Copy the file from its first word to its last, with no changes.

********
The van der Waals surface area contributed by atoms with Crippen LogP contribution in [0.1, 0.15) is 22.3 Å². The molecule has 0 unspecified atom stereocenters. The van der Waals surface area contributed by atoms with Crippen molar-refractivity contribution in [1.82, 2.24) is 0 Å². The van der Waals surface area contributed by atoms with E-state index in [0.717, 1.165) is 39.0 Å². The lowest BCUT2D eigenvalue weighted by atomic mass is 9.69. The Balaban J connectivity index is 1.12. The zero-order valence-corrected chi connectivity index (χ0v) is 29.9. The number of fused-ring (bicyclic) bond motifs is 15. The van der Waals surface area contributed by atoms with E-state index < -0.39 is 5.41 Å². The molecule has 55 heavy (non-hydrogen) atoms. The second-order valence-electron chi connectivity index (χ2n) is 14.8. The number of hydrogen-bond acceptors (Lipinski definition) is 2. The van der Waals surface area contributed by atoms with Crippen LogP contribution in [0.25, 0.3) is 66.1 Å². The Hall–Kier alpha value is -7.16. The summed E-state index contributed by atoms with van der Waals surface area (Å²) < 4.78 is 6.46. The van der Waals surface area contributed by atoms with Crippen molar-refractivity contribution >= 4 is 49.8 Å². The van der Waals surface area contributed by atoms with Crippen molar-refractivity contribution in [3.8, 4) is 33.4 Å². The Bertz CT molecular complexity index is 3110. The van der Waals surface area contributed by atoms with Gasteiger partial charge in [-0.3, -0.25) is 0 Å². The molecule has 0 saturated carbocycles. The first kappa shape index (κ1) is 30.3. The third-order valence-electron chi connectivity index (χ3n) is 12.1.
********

The van der Waals surface area contributed by atoms with Crippen LogP contribution in [0.1, 0.15) is 22.3 Å². The molecule has 0 unspecified atom stereocenters. The van der Waals surface area contributed by atoms with Crippen molar-refractivity contribution in [1.82, 2.24) is 0 Å². The van der Waals surface area contributed by atoms with E-state index in [0.717, 1.165) is 39.0 Å². The lowest BCUT2D eigenvalue weighted by atomic mass is 9.69. The Balaban J connectivity index is 1.12. The zero-order valence-corrected chi connectivity index (χ0v) is 29.9. The number of fused-ring (bicyclic) bond motifs is 15. The van der Waals surface area contributed by atoms with E-state index < -0.39 is 5.41 Å². The molecule has 55 heavy (non-hydrogen) atoms. The second-order valence-electron chi connectivity index (χ2n) is 14.8. The number of hydrogen-bond acceptors (Lipinski definition) is 2. The van der Waals surface area contributed by atoms with Crippen LogP contribution in [0.25, 0.3) is 66.1 Å². The Hall–Kier alpha value is -7.16. The summed E-state index contributed by atoms with van der Waals surface area (Å²) < 4.78 is 6.46. The van der Waals surface area contributed by atoms with Crippen molar-refractivity contribution >= 4 is 49.8 Å². The van der Waals surface area contributed by atoms with Crippen molar-refractivity contribution in [3.8, 4) is 33.4 Å². The Bertz CT molecular complexity index is 3110. The van der Waals surface area contributed by atoms with Gasteiger partial charge in [-0.3, -0.25) is 0 Å². The molecule has 0 saturated carbocycles. The first kappa shape index (κ1) is 30.3. The third-order valence-electron chi connectivity index (χ3n) is 12.1.